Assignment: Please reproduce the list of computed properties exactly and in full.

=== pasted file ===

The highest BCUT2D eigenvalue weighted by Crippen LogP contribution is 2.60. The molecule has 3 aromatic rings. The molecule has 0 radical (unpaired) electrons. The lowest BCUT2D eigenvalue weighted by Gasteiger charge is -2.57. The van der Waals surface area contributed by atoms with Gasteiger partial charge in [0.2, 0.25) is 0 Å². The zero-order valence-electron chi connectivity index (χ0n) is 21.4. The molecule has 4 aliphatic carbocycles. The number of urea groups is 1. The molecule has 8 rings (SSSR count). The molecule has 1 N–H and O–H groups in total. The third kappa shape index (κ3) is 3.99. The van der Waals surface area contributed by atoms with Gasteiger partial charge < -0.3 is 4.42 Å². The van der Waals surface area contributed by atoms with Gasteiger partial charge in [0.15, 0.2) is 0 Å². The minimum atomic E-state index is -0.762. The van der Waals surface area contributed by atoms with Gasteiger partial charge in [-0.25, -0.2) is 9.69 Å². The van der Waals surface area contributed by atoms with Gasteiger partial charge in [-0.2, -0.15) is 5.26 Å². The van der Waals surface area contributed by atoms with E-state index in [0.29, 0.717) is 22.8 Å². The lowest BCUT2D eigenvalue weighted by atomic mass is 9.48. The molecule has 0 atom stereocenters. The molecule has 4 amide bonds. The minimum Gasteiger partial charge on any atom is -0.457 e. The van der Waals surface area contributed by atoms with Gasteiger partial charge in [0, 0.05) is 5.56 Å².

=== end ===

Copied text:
The highest BCUT2D eigenvalue weighted by Crippen LogP contribution is 2.60. The molecule has 3 aromatic rings. The molecule has 0 radical (unpaired) electrons. The lowest BCUT2D eigenvalue weighted by Gasteiger charge is -2.57. The van der Waals surface area contributed by atoms with Gasteiger partial charge in [0.2, 0.25) is 0 Å². The zero-order valence-electron chi connectivity index (χ0n) is 21.4. The molecule has 4 aliphatic carbocycles. The number of urea groups is 1. The molecule has 8 rings (SSSR count). The molecule has 1 N–H and O–H groups in total. The third kappa shape index (κ3) is 3.99. The van der Waals surface area contributed by atoms with Gasteiger partial charge < -0.3 is 4.42 Å². The van der Waals surface area contributed by atoms with Gasteiger partial charge in [0.15, 0.2) is 0 Å². The minimum atomic E-state index is -0.762. The van der Waals surface area contributed by atoms with Gasteiger partial charge in [-0.25, -0.2) is 9.69 Å². The van der Waals surface area contributed by atoms with Gasteiger partial charge in [-0.2, -0.15) is 5.26 Å². The van der Waals surface area contributed by atoms with E-state index in [0.29, 0.717) is 22.8 Å². The lowest BCUT2D eigenvalue weighted by atomic mass is 9.48. The molecule has 0 atom stereocenters. The molecule has 4 amide bonds. The minimum Gasteiger partial charge on any atom is -0.457 e. The van der Waals surface area contributed by atoms with Gasteiger partial charge in [0, 0.05) is 5.56 Å².